Ending America’s World Bank Monopoly
David Malpass, US President Donald Trump's nominee to lead the flagship development bank, appears distinctly unsuited to the job. To protect the World Bank 's work– and the interests of the world's poor – it may be time to end the tradition whereby the American candidate always wins.
NEW YORK – The nomination earlier this month of David Malpass, a senior US Treasury Department official, for the post of World Bank president came as something of a relief. Malpass is, after all, the choice of US President Donald Trump, who is known for backing extreme and unqualified job candidates. But that does not mean that Malpass is the ideal choice for the job.
In fact, while it could have been worse, Malpass’ nomination was a distinct disappointment. For one thing, his skepticism toward multilateral institutions runs deep. For another, he is a Trump loyalist who has often stressed the paramount importance of economic growth – especially US growth. More fundamentally, Malpass is conservative, and the World Bank is not.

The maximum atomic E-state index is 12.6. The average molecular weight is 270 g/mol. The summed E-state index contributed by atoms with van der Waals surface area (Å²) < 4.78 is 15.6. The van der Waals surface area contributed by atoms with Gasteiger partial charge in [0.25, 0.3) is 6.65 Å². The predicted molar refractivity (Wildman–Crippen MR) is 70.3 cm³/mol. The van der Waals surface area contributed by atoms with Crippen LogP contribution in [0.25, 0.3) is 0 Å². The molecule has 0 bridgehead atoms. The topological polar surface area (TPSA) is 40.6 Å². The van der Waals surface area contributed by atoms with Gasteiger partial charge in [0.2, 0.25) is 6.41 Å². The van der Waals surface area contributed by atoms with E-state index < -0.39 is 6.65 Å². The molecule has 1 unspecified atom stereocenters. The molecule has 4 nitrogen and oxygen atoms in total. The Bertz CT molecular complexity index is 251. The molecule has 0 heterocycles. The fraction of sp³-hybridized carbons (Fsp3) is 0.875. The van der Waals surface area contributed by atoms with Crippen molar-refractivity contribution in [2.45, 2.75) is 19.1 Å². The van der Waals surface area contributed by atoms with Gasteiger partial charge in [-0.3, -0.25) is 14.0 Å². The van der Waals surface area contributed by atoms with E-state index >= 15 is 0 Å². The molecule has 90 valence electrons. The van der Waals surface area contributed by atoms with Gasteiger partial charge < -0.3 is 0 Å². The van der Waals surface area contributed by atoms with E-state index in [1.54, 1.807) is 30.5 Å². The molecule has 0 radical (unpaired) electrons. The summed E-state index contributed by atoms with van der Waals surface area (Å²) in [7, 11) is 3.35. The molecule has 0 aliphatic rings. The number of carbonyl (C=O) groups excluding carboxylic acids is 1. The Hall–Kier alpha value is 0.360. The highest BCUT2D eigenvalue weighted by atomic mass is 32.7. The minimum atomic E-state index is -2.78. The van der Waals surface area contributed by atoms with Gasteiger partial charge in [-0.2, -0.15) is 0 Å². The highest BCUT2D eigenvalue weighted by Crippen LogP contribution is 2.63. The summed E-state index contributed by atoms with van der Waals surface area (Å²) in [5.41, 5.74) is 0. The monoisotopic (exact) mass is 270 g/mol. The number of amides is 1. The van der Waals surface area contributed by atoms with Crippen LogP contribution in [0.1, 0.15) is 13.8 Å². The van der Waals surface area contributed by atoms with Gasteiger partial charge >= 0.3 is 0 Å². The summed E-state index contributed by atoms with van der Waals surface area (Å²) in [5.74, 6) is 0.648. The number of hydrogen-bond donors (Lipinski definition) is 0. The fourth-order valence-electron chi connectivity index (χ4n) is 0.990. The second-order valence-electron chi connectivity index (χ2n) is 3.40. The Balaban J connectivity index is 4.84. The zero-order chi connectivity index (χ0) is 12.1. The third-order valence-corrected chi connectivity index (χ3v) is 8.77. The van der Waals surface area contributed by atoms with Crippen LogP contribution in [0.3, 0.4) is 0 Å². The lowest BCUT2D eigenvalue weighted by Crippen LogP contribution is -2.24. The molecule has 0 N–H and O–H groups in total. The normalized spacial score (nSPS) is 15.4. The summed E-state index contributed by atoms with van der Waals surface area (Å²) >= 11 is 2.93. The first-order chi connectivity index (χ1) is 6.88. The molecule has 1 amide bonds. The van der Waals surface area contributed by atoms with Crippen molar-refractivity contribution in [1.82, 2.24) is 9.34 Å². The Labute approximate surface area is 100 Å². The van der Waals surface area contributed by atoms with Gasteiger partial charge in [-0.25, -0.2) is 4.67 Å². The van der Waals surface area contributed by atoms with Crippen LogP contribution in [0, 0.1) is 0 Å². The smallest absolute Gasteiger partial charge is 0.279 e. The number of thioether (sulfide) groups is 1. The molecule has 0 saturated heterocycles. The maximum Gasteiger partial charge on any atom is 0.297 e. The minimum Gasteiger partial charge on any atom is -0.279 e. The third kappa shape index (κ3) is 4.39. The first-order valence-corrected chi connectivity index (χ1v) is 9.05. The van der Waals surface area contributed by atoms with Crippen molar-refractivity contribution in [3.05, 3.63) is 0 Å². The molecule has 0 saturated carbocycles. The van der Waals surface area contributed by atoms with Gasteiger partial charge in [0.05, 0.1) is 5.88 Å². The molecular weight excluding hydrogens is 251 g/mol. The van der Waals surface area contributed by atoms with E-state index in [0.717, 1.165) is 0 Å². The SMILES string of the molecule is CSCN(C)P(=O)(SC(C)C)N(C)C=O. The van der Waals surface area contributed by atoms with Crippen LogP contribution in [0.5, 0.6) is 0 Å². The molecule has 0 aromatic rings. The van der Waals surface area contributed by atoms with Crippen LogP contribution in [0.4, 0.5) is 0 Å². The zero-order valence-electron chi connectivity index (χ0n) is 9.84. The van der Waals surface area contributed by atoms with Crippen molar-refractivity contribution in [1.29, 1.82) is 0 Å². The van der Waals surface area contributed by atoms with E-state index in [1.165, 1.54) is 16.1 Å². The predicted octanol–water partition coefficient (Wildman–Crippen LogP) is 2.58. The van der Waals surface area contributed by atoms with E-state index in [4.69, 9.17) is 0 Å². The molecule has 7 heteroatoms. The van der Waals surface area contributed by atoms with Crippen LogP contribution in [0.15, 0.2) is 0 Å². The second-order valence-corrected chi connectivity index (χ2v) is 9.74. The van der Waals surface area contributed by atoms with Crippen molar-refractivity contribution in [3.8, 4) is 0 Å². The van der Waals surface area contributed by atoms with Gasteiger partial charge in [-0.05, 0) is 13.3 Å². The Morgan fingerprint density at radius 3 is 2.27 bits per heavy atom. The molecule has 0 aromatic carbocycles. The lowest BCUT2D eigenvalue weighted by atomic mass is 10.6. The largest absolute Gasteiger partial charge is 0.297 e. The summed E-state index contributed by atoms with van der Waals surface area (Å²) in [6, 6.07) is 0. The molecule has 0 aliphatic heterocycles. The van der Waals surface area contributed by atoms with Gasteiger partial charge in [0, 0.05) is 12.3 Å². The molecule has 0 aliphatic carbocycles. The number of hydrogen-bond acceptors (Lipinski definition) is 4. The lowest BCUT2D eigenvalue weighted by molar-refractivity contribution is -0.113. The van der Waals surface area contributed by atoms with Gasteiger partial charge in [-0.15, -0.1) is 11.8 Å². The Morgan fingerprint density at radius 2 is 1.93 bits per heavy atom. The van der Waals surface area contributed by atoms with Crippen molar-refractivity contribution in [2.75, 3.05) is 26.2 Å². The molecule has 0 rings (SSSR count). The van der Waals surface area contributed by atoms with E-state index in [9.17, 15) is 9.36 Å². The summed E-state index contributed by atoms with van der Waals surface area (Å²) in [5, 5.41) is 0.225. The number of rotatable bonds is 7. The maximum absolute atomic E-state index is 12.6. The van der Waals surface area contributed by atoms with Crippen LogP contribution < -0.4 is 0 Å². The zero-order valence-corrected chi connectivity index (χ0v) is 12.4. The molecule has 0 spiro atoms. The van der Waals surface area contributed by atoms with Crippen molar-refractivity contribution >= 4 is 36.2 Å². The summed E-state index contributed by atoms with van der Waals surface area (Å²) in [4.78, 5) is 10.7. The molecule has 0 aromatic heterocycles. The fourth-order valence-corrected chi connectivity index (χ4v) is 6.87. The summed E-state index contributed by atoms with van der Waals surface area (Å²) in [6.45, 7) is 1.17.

To be sure, the World Bank was once the standard-bearer of economic orthodoxy, reflected in the post-Cold War policy cocktail of privatization and deregulation known as the Washington Consensus. The institution codified a set of archconservative rules on trade, capital flows, and fiscal and monetary policies, with which it then compelled developing economies around the world to comply.